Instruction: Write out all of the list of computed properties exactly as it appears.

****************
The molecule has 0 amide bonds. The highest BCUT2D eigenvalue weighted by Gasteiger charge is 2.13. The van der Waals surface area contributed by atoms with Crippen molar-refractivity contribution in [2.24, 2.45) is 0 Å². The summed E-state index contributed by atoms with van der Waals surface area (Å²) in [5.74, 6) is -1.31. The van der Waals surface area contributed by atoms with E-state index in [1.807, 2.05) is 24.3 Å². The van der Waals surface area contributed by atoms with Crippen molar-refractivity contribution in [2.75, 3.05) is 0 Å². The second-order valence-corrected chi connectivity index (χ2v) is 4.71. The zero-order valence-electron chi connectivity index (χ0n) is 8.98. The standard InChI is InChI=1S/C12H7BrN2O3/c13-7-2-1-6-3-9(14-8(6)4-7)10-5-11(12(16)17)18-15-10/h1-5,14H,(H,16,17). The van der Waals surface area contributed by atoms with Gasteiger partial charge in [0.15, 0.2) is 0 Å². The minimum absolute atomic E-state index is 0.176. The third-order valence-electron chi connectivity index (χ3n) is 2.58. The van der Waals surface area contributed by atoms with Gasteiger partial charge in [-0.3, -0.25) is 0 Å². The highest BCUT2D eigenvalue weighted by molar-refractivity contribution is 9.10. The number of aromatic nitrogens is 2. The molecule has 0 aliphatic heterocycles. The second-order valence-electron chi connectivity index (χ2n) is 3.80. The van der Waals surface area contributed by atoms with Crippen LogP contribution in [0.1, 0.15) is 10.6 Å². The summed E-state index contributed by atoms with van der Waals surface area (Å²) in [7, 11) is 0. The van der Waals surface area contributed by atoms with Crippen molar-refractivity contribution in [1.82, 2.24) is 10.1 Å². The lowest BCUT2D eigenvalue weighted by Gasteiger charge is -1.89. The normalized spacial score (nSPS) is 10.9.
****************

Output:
The molecule has 0 amide bonds. The highest BCUT2D eigenvalue weighted by Gasteiger charge is 2.13. The van der Waals surface area contributed by atoms with Crippen molar-refractivity contribution in [2.24, 2.45) is 0 Å². The summed E-state index contributed by atoms with van der Waals surface area (Å²) in [5.74, 6) is -1.31. The van der Waals surface area contributed by atoms with E-state index in [1.807, 2.05) is 24.3 Å². The van der Waals surface area contributed by atoms with Crippen molar-refractivity contribution in [2.75, 3.05) is 0 Å². The second-order valence-corrected chi connectivity index (χ2v) is 4.71. The zero-order valence-electron chi connectivity index (χ0n) is 8.98. The standard InChI is InChI=1S/C12H7BrN2O3/c13-7-2-1-6-3-9(14-8(6)4-7)10-5-11(12(16)17)18-15-10/h1-5,14H,(H,16,17). The van der Waals surface area contributed by atoms with Gasteiger partial charge in [0.15, 0.2) is 0 Å². The minimum absolute atomic E-state index is 0.176. The third-order valence-electron chi connectivity index (χ3n) is 2.58. The van der Waals surface area contributed by atoms with Gasteiger partial charge in [-0.3, -0.25) is 0 Å². The highest BCUT2D eigenvalue weighted by molar-refractivity contribution is 9.10. The number of aromatic nitrogens is 2. The molecule has 0 aliphatic heterocycles. The second-order valence-electron chi connectivity index (χ2n) is 3.80. The van der Waals surface area contributed by atoms with Crippen LogP contribution in [0.1, 0.15) is 10.6 Å². The summed E-state index contributed by atoms with van der Waals surface area (Å²) in [7, 11) is 0. The van der Waals surface area contributed by atoms with Crippen molar-refractivity contribution in [1.82, 2.24) is 10.1 Å². The lowest BCUT2D eigenvalue weighted by Gasteiger charge is -1.89. The normalized spacial score (nSPS) is 10.9.